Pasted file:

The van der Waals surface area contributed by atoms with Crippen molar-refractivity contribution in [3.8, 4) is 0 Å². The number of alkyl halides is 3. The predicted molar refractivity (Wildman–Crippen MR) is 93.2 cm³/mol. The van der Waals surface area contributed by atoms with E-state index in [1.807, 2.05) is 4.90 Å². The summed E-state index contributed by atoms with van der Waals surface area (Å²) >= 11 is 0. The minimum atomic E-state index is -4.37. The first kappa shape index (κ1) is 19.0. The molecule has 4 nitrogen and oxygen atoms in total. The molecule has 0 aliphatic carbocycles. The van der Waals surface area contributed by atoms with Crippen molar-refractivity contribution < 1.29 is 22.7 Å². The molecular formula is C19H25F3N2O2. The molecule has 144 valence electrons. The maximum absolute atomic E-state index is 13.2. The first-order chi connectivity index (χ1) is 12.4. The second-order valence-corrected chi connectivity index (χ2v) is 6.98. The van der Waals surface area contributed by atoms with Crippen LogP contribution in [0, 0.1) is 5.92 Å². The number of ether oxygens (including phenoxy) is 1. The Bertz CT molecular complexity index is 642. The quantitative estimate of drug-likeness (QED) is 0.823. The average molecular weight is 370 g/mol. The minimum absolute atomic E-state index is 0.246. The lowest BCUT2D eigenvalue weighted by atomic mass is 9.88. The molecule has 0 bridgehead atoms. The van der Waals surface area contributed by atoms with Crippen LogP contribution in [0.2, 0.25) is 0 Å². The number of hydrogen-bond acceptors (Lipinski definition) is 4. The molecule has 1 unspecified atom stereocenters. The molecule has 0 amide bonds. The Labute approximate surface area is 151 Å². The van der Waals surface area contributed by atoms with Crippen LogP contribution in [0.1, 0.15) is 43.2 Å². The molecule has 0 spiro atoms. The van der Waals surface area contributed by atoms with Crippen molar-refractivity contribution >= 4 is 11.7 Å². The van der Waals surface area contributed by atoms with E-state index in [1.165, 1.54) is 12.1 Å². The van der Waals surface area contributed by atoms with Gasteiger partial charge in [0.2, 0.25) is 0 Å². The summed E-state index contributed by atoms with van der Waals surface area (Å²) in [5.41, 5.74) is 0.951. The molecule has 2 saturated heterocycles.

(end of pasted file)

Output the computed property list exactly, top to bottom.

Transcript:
The van der Waals surface area contributed by atoms with Crippen molar-refractivity contribution in [3.8, 4) is 0 Å². The number of alkyl halides is 3. The predicted molar refractivity (Wildman–Crippen MR) is 93.2 cm³/mol. The van der Waals surface area contributed by atoms with E-state index in [1.807, 2.05) is 4.90 Å². The summed E-state index contributed by atoms with van der Waals surface area (Å²) >= 11 is 0. The minimum atomic E-state index is -4.37. The first kappa shape index (κ1) is 19.0. The molecule has 4 nitrogen and oxygen atoms in total. The molecule has 0 aliphatic carbocycles. The van der Waals surface area contributed by atoms with Crippen molar-refractivity contribution < 1.29 is 22.7 Å². The molecular formula is C19H25F3N2O2. The molecule has 144 valence electrons. The maximum absolute atomic E-state index is 13.2. The first-order chi connectivity index (χ1) is 12.4. The second-order valence-corrected chi connectivity index (χ2v) is 6.98. The van der Waals surface area contributed by atoms with Crippen LogP contribution in [0, 0.1) is 5.92 Å². The number of ether oxygens (including phenoxy) is 1. The Bertz CT molecular complexity index is 642. The quantitative estimate of drug-likeness (QED) is 0.823. The average molecular weight is 370 g/mol. The minimum absolute atomic E-state index is 0.246. The lowest BCUT2D eigenvalue weighted by atomic mass is 9.88. The molecule has 0 bridgehead atoms. The van der Waals surface area contributed by atoms with Crippen LogP contribution in [0.2, 0.25) is 0 Å². The number of hydrogen-bond acceptors (Lipinski definition) is 4. The molecule has 1 unspecified atom stereocenters. The molecule has 0 amide bonds. The Labute approximate surface area is 151 Å². The van der Waals surface area contributed by atoms with Crippen LogP contribution in [0.1, 0.15) is 43.2 Å². The molecule has 0 spiro atoms. The van der Waals surface area contributed by atoms with Crippen molar-refractivity contribution >= 4 is 11.7 Å². The van der Waals surface area contributed by atoms with E-state index in [1.165, 1.54) is 12.1 Å². The van der Waals surface area contributed by atoms with Gasteiger partial charge in [0.2, 0.25) is 0 Å². The summed E-state index contributed by atoms with van der Waals surface area (Å²) in [5.41, 5.74) is 0.951. The molecule has 2 saturated heterocycles.